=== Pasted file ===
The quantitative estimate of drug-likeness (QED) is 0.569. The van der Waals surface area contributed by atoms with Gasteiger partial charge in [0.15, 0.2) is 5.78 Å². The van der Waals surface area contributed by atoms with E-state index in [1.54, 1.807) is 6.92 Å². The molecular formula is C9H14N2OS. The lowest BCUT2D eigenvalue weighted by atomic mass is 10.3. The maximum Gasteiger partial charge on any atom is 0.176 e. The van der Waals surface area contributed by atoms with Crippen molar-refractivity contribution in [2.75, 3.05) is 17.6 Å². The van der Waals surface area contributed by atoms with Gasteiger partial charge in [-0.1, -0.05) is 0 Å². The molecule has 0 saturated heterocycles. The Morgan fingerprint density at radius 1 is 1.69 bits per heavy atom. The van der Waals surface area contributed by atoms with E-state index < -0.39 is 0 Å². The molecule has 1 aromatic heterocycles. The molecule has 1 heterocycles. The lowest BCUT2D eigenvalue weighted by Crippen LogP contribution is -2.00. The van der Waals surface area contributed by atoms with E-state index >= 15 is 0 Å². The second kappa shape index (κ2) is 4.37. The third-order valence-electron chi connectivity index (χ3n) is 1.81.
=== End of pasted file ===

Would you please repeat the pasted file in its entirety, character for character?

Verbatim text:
The quantitative estimate of drug-likeness (QED) is 0.569. The van der Waals surface area contributed by atoms with Gasteiger partial charge in [0.15, 0.2) is 5.78 Å². The van der Waals surface area contributed by atoms with E-state index in [1.54, 1.807) is 6.92 Å². The molecular formula is C9H14N2OS. The lowest BCUT2D eigenvalue weighted by atomic mass is 10.3. The maximum Gasteiger partial charge on any atom is 0.176 e. The van der Waals surface area contributed by atoms with Crippen molar-refractivity contribution in [2.75, 3.05) is 17.6 Å². The van der Waals surface area contributed by atoms with Gasteiger partial charge in [-0.1, -0.05) is 0 Å². The molecule has 0 saturated heterocycles. The Morgan fingerprint density at radius 1 is 1.69 bits per heavy atom. The van der Waals surface area contributed by atoms with E-state index < -0.39 is 0 Å². The molecule has 1 aromatic heterocycles. The molecule has 1 heterocycles. The lowest BCUT2D eigenvalue weighted by Crippen LogP contribution is -2.00. The van der Waals surface area contributed by atoms with E-state index >= 15 is 0 Å². The second kappa shape index (κ2) is 4.37. The third-order valence-electron chi connectivity index (χ3n) is 1.81.